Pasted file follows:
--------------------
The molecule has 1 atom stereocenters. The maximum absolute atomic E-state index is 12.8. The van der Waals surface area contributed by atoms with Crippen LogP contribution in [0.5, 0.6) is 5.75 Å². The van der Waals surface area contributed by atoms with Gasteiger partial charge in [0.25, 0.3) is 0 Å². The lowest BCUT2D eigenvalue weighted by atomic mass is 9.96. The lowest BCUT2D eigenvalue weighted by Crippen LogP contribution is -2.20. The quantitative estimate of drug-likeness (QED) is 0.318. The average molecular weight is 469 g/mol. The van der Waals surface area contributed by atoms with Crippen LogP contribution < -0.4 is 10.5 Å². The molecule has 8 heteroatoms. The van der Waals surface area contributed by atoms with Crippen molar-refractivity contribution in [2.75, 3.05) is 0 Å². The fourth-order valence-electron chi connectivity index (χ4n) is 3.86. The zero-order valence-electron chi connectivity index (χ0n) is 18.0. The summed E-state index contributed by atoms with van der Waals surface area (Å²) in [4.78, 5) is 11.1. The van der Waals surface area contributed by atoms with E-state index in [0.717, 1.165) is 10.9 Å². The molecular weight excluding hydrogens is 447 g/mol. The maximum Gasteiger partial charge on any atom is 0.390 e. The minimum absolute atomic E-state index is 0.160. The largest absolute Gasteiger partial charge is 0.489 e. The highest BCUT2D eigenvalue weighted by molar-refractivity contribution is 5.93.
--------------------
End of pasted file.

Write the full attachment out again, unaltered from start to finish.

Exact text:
The molecule has 1 atom stereocenters. The maximum absolute atomic E-state index is 12.8. The van der Waals surface area contributed by atoms with Crippen LogP contribution in [0.5, 0.6) is 5.75 Å². The van der Waals surface area contributed by atoms with Gasteiger partial charge in [0.25, 0.3) is 0 Å². The lowest BCUT2D eigenvalue weighted by atomic mass is 9.96. The lowest BCUT2D eigenvalue weighted by Crippen LogP contribution is -2.20. The quantitative estimate of drug-likeness (QED) is 0.318. The average molecular weight is 469 g/mol. The van der Waals surface area contributed by atoms with Crippen LogP contribution < -0.4 is 10.5 Å². The molecule has 8 heteroatoms. The van der Waals surface area contributed by atoms with Crippen molar-refractivity contribution in [2.75, 3.05) is 0 Å². The fourth-order valence-electron chi connectivity index (χ4n) is 3.86. The zero-order valence-electron chi connectivity index (χ0n) is 18.0. The summed E-state index contributed by atoms with van der Waals surface area (Å²) in [4.78, 5) is 11.1. The van der Waals surface area contributed by atoms with E-state index in [0.717, 1.165) is 10.9 Å². The molecular weight excluding hydrogens is 447 g/mol. The maximum Gasteiger partial charge on any atom is 0.390 e. The minimum absolute atomic E-state index is 0.160. The largest absolute Gasteiger partial charge is 0.489 e. The highest BCUT2D eigenvalue weighted by molar-refractivity contribution is 5.93.